Eric Schmidt talks Apple, self-driving cars, China, and more

In a wide ranging chat with Walt Mossberg and Kara Swisher, former Google Inc. (GOOG) CEO Eric Schmidt opened up about his thoughts on technology, competition, and the world at large.

I. iOS Maps, Phones v. PCs, FRAND Abuse

Mr. Schmidt, speaking at a 92|Y interview, commented early on that he feels the four most influential tech companies are (of course) Google, Apple, Inc. (AAPL), Facebook, Inc. (FB), and, Inc. (AMZN).  Was the decision not to mention Microsoft Corp (MSFT) (which has 1.3 billion customers worldwide) an accident?  Nope, Mr. Schmidt remarks, "Deliberate."

On the topic of the iOS 6/iPhone 5 maps debacle, he reiterates, "Apple should have kept our maps. Apple decided a long time ago to do their own maps … [now they've] discovered that maps are really hard."

Why should Apple have stuck with Google Maps?  The Google executive states simply, "They’re better maps."

Eric Schmidt
Eric Schmidt @ 92|Y [Image Source: All Things D]

On the state of Android, Mr. Schmidt shares that the platform currently has 500 million handsets in the wild and should reach 1 billion by mid-2013.  He claims four times as many Android phones are activated as iPhones -- 1.3 million per day (on average).  The former CEO points out that there are now (around) one billion smartphones and six billion (total) phones (including feature phones).  He says that dwarfs the number of "traditonal" PCs (around 1.3-1.5 billion, by Microsoft's and Apple's accounting).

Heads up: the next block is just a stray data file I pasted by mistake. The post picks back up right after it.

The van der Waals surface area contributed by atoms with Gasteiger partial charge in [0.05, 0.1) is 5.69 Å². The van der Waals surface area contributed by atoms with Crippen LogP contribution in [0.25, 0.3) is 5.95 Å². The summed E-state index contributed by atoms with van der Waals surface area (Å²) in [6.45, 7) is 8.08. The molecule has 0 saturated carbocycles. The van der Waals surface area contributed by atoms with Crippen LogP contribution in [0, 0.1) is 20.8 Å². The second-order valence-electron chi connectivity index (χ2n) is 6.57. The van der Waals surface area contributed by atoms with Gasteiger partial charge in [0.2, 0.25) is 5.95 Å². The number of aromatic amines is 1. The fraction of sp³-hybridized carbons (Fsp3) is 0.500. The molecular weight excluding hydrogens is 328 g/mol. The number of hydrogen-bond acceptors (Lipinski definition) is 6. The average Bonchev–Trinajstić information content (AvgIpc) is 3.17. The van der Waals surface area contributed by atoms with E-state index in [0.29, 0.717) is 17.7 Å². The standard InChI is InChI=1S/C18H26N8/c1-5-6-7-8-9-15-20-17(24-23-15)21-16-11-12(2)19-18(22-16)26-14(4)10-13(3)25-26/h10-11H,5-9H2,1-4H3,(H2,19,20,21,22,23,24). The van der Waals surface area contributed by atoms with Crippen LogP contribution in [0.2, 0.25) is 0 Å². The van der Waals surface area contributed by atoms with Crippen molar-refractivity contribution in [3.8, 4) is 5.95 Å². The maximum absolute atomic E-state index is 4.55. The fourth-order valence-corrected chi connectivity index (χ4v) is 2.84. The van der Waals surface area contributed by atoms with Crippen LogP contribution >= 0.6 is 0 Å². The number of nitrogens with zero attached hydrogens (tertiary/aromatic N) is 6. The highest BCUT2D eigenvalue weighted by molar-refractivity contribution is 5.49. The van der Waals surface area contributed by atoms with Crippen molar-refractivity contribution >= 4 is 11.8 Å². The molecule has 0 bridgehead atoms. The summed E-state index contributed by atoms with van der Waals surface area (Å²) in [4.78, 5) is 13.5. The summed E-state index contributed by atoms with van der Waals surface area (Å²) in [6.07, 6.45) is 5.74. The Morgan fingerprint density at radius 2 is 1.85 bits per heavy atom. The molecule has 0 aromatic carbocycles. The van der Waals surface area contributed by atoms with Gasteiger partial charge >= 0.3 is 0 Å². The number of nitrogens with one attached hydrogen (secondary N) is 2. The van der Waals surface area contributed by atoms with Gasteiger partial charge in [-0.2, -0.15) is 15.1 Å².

Google earnings
There are now 500 million Android handsets in the wild. [Image Source: Jason Mick/DailyTech]

On the patent wars with Apple and Microsoft, and the allegations that Google's subsidiary Motorola is abusing standards patents, he comments, "I can't talk about [FRAND abuse] because I don’t know the details and because it actually just gets me too upset. Patent wars are a disaster for all of us. Everyone can find prior art for everything. So the new trick is to get judges to block devices country by country. It’s bad for innovation, it’s bad for choices."

II. Schmidt Talks Apple, the Borg

Kara Swisher asks Mr. Schmidt, "You guys have vast ambitions. I think about you like the Borg. What is the end game? In the beginning you wanted to collect all the world’s information."

To that Mr. Schmidt responds, "We want to be in the center of the information revolution. The world doesn’t need more copycat products; it needs innovative products."

Despite all his company's troubles with Steve Jobs and the late Apple CEO's fiery hatred for Android, Mr. Schmidt expresses remorse at his passing.  Asked what company he would most like to work for, other than Google, he commented, "I was on Apple’s board, and I’ll always have a soft spot for them. I was very good friends and very close to Steve Jobs, and we miss him dearly. Jeff Bezos has made remarkable moves. And again, Facebook has a billion users."

Kara Swisher compared Google to the Borg. [Image Source: Comic Vine]

On his company's ongoing struggles with China, he comments the Chinese internet censorship policy is a "hellacious law … true, hardcore censorship."  He describes doing business in China as "untenable".

But overall Mr. Schmidt's outlook on the future was positive, as he imagine the possibilities of ubiquitous mobile apps and self-driving cars.  If there was one shining moment in the talk it was Ms. Swisher's Borg comment.  It sums up Google nicely -- a company driving the technology sphere into the future in so many arenas, and yet a company many fear has grown to big to be trusted.

Source: All Things D

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